“I think I was in my early 20s when he got killed,” she said. “He came to Camden, I was living in Camden at the time, and so many people came in to the center of town. … In Camden, it was a lot of excitement. (But) I was afraid. I didn’t like the marching and all. Martin Luther King was preaching harmony and at the time there was another radical side, revolutionary. … It was tension, it was tension. A lot of good came out of it, but I wasn’t at the forefront, but I was a spectator, hoping things would get better. That people’s hearts would change if you’re nice.”

King’s impact was clear then, as it is today. And some might argue that spreading his message today is as important as it’s ever been.

“He’d be distraught at all of these things that are going on,” Love said of King.

But, perhaps, he’d also be hopeful for the future, as Love was in watching all of the Deptford schoolchildren honored on Thursday night.

“I don’t want to sound old, but the children our are future,” she said. “And if they grasp the concept of Martin Luther King, saying all boys and girls together, coming together for peace and harmony. The bully term wasn’t around then as it is now. If you listened to Martin Luther King’s words, it’s all about coming together, harmony. And love and respect for each other. And we need it more than ever. I’m so proud of these children, taking the time to write, to draw these pictures and illustrate Martin Luther King’s spirit.”

First grader Jackson Hines poses with his poster, certificate, and award at Deptford Township’s Annual Celebration in Remembrance of Dr. Martin Luther King Jr. at the recreation center. (RYAN LAWRENCE, The Sun)
Deptford Township first grade students are honored at the township’s annual Celebration in Remembrance of Dr. Martin Luther King Jr. (RYAN LAWRENCE, The Sun).
Ed Coley poses with his second grade daughter, Giana Coley, who won an award for her Martin Luther King Jr. poster. (RYAN LAWRENCE, The Sun)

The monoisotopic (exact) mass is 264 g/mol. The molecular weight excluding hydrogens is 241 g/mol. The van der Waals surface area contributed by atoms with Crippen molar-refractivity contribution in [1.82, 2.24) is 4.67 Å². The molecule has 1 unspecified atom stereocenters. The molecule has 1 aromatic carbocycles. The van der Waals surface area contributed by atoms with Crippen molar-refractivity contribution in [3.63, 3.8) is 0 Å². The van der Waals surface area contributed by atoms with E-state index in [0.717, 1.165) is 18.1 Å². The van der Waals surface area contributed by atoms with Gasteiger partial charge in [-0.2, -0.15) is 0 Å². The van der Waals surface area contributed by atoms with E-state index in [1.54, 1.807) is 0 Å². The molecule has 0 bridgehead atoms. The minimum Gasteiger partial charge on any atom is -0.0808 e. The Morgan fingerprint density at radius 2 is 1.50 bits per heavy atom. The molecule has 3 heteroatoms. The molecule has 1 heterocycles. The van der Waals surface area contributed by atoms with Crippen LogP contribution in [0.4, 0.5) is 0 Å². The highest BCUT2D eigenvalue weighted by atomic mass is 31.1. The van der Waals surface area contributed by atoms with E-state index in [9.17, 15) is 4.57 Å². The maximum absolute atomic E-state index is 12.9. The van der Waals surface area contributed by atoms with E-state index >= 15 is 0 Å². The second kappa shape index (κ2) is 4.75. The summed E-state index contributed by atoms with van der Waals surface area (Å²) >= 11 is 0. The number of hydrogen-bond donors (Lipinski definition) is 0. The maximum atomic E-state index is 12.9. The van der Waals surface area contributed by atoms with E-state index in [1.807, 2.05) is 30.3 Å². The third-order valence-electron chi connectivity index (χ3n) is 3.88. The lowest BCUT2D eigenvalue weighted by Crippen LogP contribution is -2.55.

Deptford Township third grade students are honored at the township’s annual Celebration in Remembrance of Dr. Martin Luther King Jr. (RYAN LAWRENCE, The Sun).
Deptford Township High School principal Jeff Lebb, the distinguished keynote speaker, at Deptford Township’s Annual Celebration in Remembrance of Dr. Martin Luther King Jr. at the recreation center on Thursday night. (RYAN LAWRENCE, The Sun)
The Gloucester County Children’s Choir performs at Deptford Township’s Annual Celebration in Remembrance of Dr. Martin Luther King Jr. at the recreation center on Thursday night. (RYAN LAWRENCE, The Sun)
Deptford Township fourth grade students are honored at the township’s annual Celebration in Remembrance of Dr. Martin Luther King Jr. (RYAN LAWRENCE, The Sun).
(RYAN LAWRENCE, The Sun)
(RYAN LAWRENCE, The Sun)
(RYAN LAWRENCE, The Sun)
(RYAN LAWRENCE, The Sun)
Deptford Township Mayor Paul Medany addresses the crowd at the township’s annual Celebration in Remembrance of Dr. Martin Luther King Jr. at the recreation center on Thursday night. (RYAN LAWRENCE, The Sun)
Deptford Township sixth grade students are honored at the township’s annual Celebration in Remembrance of Dr. Martin Luther King Jr. (RYAN LAWRENCE, The Sun).
Councilman Wayne Love, the master of ceremonies, addresses the crowd at Deptford Township’s Annual Celebration in Remembrance of Dr. Martin Luther King Jr. at the recreation center on Thursday night. (RYAN LAWRENCE, The Sun)
Teachers and administrators from Deptford Township’s school district, who were instrumental in getting students involved in learning about Dr. Martin Luther King Jr., pose for a photo with the mayor and councilmen at the end of the ceremony. (RYAN LAWRENCE, The Sun)

 

RYAN LAWRENCE
RYAN LAWRENCE
Ryan is a veteran journalist of 20 years. He’s worked at the Courier-Post, Philadelphia Daily News, Delaware County Daily Times, primarily as a sportswriter, and is currently a sports editor at Newspaper Media Group and an adjunct journalism instructor at Rowan University.